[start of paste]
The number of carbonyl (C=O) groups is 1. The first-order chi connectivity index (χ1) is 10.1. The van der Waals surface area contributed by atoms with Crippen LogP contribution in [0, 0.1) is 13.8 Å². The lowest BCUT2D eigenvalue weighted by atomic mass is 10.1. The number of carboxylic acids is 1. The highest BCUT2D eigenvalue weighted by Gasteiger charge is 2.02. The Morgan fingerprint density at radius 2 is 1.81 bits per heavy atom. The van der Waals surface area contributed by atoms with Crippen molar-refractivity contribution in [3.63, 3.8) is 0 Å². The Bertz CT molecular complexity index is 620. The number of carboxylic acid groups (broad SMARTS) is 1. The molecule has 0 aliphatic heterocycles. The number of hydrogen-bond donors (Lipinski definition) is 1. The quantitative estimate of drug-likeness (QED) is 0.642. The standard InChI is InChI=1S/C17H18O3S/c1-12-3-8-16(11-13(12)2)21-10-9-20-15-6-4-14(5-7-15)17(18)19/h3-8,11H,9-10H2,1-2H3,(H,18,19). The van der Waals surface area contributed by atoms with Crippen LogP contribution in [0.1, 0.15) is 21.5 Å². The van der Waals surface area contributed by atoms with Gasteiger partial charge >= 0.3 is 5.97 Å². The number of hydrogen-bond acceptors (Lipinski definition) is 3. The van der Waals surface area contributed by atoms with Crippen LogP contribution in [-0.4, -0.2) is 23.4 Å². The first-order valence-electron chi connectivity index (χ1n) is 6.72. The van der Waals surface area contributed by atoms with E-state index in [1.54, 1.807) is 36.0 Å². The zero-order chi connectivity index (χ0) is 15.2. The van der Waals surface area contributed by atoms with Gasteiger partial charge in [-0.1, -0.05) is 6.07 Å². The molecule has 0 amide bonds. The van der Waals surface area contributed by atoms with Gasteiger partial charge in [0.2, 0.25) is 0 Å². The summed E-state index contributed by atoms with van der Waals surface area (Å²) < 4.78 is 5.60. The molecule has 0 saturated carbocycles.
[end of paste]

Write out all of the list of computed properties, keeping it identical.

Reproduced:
The number of carbonyl (C=O) groups is 1. The first-order chi connectivity index (χ1) is 10.1. The van der Waals surface area contributed by atoms with Crippen LogP contribution in [0, 0.1) is 13.8 Å². The lowest BCUT2D eigenvalue weighted by atomic mass is 10.1. The number of carboxylic acids is 1. The highest BCUT2D eigenvalue weighted by Gasteiger charge is 2.02. The Morgan fingerprint density at radius 2 is 1.81 bits per heavy atom. The van der Waals surface area contributed by atoms with Crippen molar-refractivity contribution in [3.63, 3.8) is 0 Å². The Bertz CT molecular complexity index is 620. The number of carboxylic acid groups (broad SMARTS) is 1. The molecule has 0 aliphatic heterocycles. The number of hydrogen-bond donors (Lipinski definition) is 1. The quantitative estimate of drug-likeness (QED) is 0.642. The standard InChI is InChI=1S/C17H18O3S/c1-12-3-8-16(11-13(12)2)21-10-9-20-15-6-4-14(5-7-15)17(18)19/h3-8,11H,9-10H2,1-2H3,(H,18,19). The van der Waals surface area contributed by atoms with Crippen LogP contribution in [0.1, 0.15) is 21.5 Å². The van der Waals surface area contributed by atoms with Gasteiger partial charge >= 0.3 is 5.97 Å². The number of hydrogen-bond acceptors (Lipinski definition) is 3. The van der Waals surface area contributed by atoms with Crippen LogP contribution in [-0.4, -0.2) is 23.4 Å². The first-order valence-electron chi connectivity index (χ1n) is 6.72. The van der Waals surface area contributed by atoms with E-state index in [1.54, 1.807) is 36.0 Å². The zero-order chi connectivity index (χ0) is 15.2. The van der Waals surface area contributed by atoms with Gasteiger partial charge in [-0.1, -0.05) is 6.07 Å². The molecule has 0 amide bonds. The van der Waals surface area contributed by atoms with Gasteiger partial charge in [0.2, 0.25) is 0 Å². The summed E-state index contributed by atoms with van der Waals surface area (Å²) < 4.78 is 5.60. The molecule has 0 saturated carbocycles.